Hill-Sachs lesion with bony Bankart lesion

Case contributed by Dr Mahmoud Yacout Alabd

Presentation

Right shoulder pain with history of recurrent dislocation.

Patient Data

Age: 25 years
Gender: Male

A linear bony fragment (chipped fracture) related to the inferior aspect of the glenoid process raises the possibility of a bony Bankart lesion, otherwise everything else seems to be in order. 

The CT confirms the X-ray finding of a chipped fracture of the inferior aspect of the glenoid process, however a wedge shaped defect can also be seen at the posterior aspect of the humeral head, that was not evident on the plain radiograph suggesting Hill-Sachs lesion with bony Bankart.

Evident of a tear of the anterior inferior aspect of the glenoid labrum (linear bright signal/defect) with an osseous component (linear hypointensity).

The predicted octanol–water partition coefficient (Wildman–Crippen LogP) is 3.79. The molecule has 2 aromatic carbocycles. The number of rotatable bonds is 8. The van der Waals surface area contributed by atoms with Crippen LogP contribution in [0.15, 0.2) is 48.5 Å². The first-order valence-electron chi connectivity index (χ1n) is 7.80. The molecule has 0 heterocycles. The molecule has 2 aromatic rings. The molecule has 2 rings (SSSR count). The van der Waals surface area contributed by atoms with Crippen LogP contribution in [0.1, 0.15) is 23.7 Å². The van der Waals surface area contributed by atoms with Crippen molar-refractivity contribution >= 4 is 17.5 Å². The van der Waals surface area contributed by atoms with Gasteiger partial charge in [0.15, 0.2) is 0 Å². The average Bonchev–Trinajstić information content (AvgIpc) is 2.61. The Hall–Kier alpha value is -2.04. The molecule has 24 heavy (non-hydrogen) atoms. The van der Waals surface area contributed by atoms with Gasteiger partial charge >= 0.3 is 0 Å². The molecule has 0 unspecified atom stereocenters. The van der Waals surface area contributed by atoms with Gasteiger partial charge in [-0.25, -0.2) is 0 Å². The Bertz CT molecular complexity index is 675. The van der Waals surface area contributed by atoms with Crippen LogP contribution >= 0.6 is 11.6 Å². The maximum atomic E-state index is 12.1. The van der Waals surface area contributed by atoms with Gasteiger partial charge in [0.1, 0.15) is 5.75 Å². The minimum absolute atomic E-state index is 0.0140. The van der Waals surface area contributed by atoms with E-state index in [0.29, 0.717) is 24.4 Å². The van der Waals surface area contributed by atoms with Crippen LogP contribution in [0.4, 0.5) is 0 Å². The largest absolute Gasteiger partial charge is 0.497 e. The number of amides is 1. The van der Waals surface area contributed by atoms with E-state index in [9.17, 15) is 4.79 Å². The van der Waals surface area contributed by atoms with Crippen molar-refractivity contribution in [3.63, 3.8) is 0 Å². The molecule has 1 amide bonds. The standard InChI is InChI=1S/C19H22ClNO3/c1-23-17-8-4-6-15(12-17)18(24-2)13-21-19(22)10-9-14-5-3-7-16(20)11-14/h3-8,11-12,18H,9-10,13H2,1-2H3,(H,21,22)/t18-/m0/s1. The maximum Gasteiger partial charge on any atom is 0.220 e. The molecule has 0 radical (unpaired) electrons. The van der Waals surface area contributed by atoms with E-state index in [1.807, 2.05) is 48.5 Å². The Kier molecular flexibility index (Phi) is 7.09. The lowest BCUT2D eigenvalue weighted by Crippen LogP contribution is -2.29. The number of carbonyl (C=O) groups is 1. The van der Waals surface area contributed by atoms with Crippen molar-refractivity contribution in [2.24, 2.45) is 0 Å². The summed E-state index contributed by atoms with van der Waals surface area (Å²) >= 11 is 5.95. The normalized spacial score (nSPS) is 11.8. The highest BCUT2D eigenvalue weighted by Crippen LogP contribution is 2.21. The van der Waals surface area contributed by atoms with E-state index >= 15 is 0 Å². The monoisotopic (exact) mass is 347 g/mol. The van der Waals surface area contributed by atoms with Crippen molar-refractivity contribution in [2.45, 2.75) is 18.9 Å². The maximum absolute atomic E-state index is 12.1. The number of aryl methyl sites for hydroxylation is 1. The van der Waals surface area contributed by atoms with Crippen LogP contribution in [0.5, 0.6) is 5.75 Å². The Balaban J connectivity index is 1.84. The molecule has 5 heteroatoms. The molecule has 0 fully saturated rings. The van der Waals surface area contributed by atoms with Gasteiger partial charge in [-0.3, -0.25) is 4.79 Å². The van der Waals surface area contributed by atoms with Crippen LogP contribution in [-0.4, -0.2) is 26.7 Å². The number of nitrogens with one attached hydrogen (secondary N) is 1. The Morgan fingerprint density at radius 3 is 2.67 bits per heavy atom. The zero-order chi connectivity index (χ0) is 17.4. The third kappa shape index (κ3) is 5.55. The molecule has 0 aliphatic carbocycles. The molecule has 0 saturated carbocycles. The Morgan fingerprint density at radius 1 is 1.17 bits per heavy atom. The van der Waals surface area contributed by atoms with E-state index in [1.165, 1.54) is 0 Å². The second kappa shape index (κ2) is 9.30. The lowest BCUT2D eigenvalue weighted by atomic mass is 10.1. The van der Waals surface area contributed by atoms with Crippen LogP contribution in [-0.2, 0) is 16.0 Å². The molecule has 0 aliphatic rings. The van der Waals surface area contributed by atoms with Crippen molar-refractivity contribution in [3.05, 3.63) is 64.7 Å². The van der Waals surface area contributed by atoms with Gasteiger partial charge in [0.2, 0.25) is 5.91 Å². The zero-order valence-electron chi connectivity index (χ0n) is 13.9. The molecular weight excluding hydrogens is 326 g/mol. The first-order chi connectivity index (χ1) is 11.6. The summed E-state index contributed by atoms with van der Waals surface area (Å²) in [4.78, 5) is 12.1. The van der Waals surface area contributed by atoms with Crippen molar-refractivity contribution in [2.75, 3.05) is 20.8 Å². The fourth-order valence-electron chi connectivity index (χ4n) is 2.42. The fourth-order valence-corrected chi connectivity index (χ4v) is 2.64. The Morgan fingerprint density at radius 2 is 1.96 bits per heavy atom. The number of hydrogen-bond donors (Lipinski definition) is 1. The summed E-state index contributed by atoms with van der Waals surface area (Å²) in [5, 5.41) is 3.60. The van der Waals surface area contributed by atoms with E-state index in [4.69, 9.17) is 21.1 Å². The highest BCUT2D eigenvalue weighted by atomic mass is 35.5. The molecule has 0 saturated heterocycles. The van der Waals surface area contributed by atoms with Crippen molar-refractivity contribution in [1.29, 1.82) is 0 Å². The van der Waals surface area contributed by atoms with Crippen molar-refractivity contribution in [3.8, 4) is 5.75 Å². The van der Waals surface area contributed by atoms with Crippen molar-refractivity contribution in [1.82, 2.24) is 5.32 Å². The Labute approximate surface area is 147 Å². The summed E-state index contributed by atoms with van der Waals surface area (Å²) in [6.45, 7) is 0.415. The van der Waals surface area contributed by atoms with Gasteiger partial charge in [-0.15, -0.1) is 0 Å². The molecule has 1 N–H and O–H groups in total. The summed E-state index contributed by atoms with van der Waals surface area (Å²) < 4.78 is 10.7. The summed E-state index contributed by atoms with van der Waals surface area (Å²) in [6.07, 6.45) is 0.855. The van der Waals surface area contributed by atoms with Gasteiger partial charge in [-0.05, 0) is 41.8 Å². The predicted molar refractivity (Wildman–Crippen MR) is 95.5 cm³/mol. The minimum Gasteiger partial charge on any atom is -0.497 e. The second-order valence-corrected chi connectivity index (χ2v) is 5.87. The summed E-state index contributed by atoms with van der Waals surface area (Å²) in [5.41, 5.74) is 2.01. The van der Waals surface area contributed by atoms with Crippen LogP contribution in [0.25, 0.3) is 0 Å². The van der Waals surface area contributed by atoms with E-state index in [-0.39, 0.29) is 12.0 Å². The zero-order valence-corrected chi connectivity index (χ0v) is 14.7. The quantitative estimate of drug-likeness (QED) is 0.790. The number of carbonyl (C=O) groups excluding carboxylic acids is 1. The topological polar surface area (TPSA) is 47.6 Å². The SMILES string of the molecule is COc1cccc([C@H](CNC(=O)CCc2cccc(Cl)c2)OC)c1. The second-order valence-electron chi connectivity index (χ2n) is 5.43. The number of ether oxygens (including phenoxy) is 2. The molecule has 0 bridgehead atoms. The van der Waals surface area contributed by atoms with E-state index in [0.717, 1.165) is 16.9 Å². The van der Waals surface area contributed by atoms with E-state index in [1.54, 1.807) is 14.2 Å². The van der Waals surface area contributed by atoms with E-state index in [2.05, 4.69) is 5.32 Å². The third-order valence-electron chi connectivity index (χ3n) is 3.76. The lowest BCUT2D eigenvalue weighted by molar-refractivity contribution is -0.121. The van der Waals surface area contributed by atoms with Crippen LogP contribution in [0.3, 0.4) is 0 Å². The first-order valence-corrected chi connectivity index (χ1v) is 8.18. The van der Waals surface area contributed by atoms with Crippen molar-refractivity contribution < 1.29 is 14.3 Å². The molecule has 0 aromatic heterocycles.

Another defect noted at the posterior aspect of the humeral head.

MRI confirms the findings seen on X-ray and CT of Hill-Sachs lesion with bony Bankart as sequelae to recurrent shoulder dislocation. 

Case Discussion

Hill-Sachs fracture and Bankart lesion are common sequelae to recurrent anterior dislocation of the shoulder joint. Hill-Sachs lesion is a compression fracture of the posterolateral humeral head due to its compression against the anteroinferior part of the glenoid when the humerus is anteriorly dislocated.  A Bankart lesion results from a detachment of the anterior inferior labrum from the underlying glenoid due to the same mechanism. It may occur as an isolated injury to the labrum, or it can extend to the bony glenoid margin, where it is called a "bony Bankart". In most cases, both findings are associated together.

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